By subtracting 5° duration from the intake lobe, and adding 5° duration to the exhaust lobe, the intake duration shall be 10° less than the exhaust duration but the resulting dual pattern camshaft (281°/291°) shall have the same average duration as the single pattern camshaft. The lobe centerlines of the dual pattern camshaft are "adjusted" to again establish opening the exhaust valve at 80° BBDC and closing the intake valve at 70° ABDC. With the lobe centerlines thus adjusted the overlap period shall also be centered on TDC, thus minimizing the effects of overlap and holding on to as much low rpm torque as possible.
Centering the overlap period on TDC is the other reason for a longer duration exhaust lobe ... and keeping the overlap period thus centered works very well. In terms of the "Cobra Jet" cam spec (the subject of this thread) combined with the 351C 4V cylinder heads the result is an engine that operates from 700 rpm to 7000 rpm; exhibiting good low rpm power, factory-type drivability, strong mid-range acceleration and a willingness to rev.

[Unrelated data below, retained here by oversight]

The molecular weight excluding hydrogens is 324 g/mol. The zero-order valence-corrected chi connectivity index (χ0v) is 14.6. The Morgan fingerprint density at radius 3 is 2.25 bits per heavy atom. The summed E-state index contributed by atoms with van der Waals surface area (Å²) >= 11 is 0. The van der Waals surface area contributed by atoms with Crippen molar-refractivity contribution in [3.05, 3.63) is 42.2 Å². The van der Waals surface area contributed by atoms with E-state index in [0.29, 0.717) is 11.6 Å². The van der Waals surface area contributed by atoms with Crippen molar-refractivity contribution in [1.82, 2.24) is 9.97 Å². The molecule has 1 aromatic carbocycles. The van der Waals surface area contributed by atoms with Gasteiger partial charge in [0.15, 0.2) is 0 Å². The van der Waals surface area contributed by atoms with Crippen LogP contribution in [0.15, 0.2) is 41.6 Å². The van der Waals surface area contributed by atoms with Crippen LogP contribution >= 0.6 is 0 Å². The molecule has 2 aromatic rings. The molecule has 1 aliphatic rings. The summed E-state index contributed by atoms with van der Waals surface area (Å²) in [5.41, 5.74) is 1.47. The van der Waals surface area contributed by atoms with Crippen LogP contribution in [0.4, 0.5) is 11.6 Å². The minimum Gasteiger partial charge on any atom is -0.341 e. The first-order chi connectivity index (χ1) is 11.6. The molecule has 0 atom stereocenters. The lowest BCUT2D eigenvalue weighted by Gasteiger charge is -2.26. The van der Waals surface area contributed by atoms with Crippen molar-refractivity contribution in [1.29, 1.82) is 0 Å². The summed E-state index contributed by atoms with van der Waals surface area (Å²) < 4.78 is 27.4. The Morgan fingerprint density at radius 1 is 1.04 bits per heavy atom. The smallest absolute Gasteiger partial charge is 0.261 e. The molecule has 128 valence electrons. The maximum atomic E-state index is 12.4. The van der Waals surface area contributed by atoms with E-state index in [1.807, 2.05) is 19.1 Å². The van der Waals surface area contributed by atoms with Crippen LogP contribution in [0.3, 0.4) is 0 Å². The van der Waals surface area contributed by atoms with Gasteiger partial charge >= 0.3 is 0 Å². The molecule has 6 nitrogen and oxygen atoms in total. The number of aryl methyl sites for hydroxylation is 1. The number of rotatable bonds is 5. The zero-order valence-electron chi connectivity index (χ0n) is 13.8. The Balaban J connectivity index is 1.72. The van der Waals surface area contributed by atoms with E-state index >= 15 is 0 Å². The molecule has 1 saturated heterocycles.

For those of you who like to experiment, or do things on your own, here's some math:
The camshaft for the M code version of the 351C 4V had 274° average duration (268°/280°), it was ground on 118.5° lobe centers and thus had 37° overlap. The exhaust valve opened (EVO) at 81° BBDC and the intake valve closed (IVC) at 70° ABDC. Thus the overall valve event duration encompassed 511° of crankshaft rotation. With roughly 10° difference between intake duration and exhaust duration (12° to be precise) the overlap period was very well centered on TDC.
In order to open the exhaust valve at 80° BBDC and close the intake valve at 70° ABDC a camshaft's overall valve event duration must encompass at least 510° of crankshaft rotation. To arrive at that figure is as simple as adding 80° + 360° + 70°.